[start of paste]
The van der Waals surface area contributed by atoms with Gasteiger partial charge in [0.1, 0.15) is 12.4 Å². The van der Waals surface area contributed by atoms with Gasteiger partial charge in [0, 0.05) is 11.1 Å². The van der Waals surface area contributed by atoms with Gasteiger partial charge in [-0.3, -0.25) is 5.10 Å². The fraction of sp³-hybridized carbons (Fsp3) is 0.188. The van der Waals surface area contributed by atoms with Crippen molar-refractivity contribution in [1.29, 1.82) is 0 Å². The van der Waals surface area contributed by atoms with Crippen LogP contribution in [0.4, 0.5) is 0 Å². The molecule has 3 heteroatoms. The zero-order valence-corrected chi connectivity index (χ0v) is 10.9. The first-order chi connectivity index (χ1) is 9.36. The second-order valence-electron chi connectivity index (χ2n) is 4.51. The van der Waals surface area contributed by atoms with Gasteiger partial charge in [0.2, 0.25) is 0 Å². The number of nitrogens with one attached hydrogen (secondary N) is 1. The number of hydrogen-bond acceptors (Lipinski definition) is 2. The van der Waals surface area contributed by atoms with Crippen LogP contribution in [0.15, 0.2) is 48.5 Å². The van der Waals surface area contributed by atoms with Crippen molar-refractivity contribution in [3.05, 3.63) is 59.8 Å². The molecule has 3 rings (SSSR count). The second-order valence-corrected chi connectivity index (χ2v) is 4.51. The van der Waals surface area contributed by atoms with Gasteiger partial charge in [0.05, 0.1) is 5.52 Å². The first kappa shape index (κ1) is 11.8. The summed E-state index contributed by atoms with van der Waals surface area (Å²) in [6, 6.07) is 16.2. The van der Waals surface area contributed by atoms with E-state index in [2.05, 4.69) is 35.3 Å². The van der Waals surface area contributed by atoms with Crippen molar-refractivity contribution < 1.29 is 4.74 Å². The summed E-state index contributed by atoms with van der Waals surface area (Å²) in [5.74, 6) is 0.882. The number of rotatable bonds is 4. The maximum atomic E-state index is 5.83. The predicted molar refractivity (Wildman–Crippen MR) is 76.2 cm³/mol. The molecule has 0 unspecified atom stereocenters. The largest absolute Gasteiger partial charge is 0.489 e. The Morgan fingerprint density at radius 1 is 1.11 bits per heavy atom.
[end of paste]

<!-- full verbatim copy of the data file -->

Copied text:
The van der Waals surface area contributed by atoms with Gasteiger partial charge in [0.1, 0.15) is 12.4 Å². The van der Waals surface area contributed by atoms with Gasteiger partial charge in [0, 0.05) is 11.1 Å². The van der Waals surface area contributed by atoms with Gasteiger partial charge in [-0.3, -0.25) is 5.10 Å². The fraction of sp³-hybridized carbons (Fsp3) is 0.188. The van der Waals surface area contributed by atoms with Crippen molar-refractivity contribution in [1.29, 1.82) is 0 Å². The van der Waals surface area contributed by atoms with Crippen LogP contribution in [0.4, 0.5) is 0 Å². The molecule has 3 heteroatoms. The zero-order valence-corrected chi connectivity index (χ0v) is 10.9. The first-order chi connectivity index (χ1) is 9.36. The second-order valence-electron chi connectivity index (χ2n) is 4.51. The van der Waals surface area contributed by atoms with Gasteiger partial charge in [0.2, 0.25) is 0 Å². The number of nitrogens with one attached hydrogen (secondary N) is 1. The number of hydrogen-bond acceptors (Lipinski definition) is 2. The van der Waals surface area contributed by atoms with Crippen LogP contribution in [0.15, 0.2) is 48.5 Å². The van der Waals surface area contributed by atoms with Crippen molar-refractivity contribution in [3.05, 3.63) is 59.8 Å². The molecule has 3 rings (SSSR count). The second-order valence-corrected chi connectivity index (χ2v) is 4.51. The van der Waals surface area contributed by atoms with Gasteiger partial charge in [0.05, 0.1) is 5.52 Å². The first kappa shape index (κ1) is 11.8. The summed E-state index contributed by atoms with van der Waals surface area (Å²) in [6, 6.07) is 16.2. The van der Waals surface area contributed by atoms with E-state index in [2.05, 4.69) is 35.3 Å². The van der Waals surface area contributed by atoms with Crippen molar-refractivity contribution < 1.29 is 4.74 Å². The summed E-state index contributed by atoms with van der Waals surface area (Å²) in [5.74, 6) is 0.882. The number of rotatable bonds is 4. The maximum atomic E-state index is 5.83. The predicted molar refractivity (Wildman–Crippen MR) is 76.2 cm³/mol. The molecule has 0 unspecified atom stereocenters. The largest absolute Gasteiger partial charge is 0.489 e. The Morgan fingerprint density at radius 1 is 1.11 bits per heavy atom.